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  15. John, Dick Carney was one of the original members of the Frank Lloyd Wright Fellowship and a longtime head of the Frank Lloyd Wright Foundation. Not long before his death we had a conversation that has haunted me about the old farms you see in the Wisconsin countryside that are vibrant for long decades of time, then lose their human inhabitants, and then, slowly, revert back to nature as walls fall and vegetation and trees creep back to reclaim their own. This poem reminds me of that conversation with a man who was ill at the time. While at Taliesin West in Arizona, while Dick was in the hospital in his final days, I wrote a poem about both him and his idea, which gave him the idea that in the end there was long-term hope for the world, but lost the poem decades ago.
    This poem reminds me of that conversation with a truly great man who strode large upon the culture of the United States for awhile. I cannot tell you how well you have done with it or how wonderful the poem is. If you have not achieved Shakespeare you have, at the very least, achieved your own place in the British canon. What I get out of the poem is the sense of the human place in a world we have overpopulated with our own kind: From wilderness to vigorous human working out of the land into a comfortable civilization back to wilderness, but marked with the remnants humans leave behind. These remnants, in turn, contain not only the past, both wilderness and human civilization, but also the return of wilderness as it slowly overcomes civilization’s mark. It is inside this great wheel of time and consequence that visitors enter memories slowly decaying and lovers renew humanity’s renewal of itself, sensing the flow of what was and what might become of their love.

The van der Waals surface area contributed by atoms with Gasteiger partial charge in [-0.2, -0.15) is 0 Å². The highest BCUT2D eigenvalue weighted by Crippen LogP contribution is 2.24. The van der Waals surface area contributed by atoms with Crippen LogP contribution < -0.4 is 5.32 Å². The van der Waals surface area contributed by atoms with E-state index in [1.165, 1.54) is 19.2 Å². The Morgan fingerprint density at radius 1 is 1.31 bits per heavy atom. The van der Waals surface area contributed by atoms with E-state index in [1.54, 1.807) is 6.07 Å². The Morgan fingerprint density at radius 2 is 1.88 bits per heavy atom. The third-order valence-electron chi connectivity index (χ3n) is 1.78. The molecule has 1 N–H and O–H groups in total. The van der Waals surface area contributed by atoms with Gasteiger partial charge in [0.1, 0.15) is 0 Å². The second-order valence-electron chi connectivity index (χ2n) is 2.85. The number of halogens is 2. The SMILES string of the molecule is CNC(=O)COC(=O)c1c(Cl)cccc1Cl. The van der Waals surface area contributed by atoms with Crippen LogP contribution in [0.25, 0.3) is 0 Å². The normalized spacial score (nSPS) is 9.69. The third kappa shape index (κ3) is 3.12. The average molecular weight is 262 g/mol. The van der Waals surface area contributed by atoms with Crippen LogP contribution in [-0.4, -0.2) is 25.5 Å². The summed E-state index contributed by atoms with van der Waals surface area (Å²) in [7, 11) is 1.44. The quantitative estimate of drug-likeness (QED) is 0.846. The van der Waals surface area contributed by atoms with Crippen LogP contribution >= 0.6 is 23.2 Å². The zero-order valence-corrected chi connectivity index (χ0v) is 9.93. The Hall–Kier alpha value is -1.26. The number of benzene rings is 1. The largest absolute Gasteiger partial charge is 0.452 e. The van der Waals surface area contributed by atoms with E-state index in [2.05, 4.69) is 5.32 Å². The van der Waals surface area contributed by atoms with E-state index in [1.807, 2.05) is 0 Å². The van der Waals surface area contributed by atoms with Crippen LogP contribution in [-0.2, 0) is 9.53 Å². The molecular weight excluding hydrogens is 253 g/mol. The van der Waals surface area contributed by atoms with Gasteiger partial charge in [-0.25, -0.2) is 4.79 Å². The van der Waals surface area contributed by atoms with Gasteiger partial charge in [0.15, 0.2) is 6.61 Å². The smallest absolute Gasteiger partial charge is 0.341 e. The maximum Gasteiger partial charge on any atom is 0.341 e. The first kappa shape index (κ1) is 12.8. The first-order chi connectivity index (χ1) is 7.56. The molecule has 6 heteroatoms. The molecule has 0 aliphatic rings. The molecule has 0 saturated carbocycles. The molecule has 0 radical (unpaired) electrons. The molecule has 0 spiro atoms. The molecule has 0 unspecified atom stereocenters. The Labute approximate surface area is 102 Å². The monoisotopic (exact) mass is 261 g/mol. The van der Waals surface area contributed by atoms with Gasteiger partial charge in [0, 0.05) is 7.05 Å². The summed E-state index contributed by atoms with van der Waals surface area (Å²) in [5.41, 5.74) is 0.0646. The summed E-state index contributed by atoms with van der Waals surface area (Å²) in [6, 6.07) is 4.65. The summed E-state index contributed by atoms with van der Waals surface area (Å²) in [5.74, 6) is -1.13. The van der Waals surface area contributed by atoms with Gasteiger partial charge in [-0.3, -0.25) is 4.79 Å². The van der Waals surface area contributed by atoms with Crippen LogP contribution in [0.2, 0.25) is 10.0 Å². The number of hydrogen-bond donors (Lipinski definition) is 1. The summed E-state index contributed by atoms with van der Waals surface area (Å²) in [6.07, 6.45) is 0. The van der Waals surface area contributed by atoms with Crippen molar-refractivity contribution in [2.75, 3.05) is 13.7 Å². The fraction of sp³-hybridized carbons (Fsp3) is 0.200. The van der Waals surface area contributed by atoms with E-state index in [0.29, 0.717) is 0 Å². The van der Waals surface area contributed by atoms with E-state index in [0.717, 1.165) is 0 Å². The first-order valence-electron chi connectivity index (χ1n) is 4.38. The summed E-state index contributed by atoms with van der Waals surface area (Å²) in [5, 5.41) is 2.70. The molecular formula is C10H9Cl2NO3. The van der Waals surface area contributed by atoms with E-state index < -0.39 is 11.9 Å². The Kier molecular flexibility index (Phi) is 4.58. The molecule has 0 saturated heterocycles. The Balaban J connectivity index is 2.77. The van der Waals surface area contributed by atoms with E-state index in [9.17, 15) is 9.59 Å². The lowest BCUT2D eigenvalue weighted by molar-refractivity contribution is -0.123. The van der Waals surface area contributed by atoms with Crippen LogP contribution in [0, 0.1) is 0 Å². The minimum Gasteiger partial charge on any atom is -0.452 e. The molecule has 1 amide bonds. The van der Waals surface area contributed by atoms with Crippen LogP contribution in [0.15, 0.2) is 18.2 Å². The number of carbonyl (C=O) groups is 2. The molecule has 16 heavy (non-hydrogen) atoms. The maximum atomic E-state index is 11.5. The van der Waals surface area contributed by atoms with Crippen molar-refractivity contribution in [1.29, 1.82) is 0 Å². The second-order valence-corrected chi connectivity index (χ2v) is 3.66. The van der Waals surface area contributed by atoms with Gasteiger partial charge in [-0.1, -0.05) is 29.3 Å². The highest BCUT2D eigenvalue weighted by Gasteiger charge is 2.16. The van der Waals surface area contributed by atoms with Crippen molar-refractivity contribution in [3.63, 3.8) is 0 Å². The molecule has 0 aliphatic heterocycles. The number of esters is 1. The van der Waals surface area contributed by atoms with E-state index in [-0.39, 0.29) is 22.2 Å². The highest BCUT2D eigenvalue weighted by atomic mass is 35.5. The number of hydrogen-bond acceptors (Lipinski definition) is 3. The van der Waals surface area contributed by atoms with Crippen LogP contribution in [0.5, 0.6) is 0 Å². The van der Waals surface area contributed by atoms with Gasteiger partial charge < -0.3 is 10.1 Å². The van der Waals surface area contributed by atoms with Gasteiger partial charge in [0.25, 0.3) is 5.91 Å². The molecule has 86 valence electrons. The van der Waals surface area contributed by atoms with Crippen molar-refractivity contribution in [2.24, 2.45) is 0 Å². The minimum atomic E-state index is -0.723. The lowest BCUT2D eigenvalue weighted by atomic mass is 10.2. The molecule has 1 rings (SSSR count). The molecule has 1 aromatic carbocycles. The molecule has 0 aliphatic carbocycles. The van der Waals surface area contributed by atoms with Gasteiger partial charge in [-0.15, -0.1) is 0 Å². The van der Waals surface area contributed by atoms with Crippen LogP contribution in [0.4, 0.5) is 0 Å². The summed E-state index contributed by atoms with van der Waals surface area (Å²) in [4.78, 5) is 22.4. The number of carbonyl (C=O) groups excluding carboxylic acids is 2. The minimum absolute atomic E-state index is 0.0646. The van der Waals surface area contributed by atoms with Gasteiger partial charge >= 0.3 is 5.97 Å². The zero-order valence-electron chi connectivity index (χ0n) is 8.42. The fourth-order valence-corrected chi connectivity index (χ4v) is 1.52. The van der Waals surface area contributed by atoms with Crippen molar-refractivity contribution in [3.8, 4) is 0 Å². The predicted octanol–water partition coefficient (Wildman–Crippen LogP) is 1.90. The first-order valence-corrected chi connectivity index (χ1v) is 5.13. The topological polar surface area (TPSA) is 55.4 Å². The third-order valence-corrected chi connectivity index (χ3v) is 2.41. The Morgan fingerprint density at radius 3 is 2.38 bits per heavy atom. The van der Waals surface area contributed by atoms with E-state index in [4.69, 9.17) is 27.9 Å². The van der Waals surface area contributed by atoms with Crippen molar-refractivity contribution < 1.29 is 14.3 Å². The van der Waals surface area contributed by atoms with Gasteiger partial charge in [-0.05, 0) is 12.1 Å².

What a magnificent effort!

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    • Thank you for bringing this reminiscence to add to the poem, Thomas. You are too complimentary, but I am greatly touched by your remarks, and the story you tell opens up a whole new landscape for thinking about. All the best.

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  16. I try to read here at least once a week ; ) This is a beauty of a poem!

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    • Thank you Anna. I have a new batch almost ready.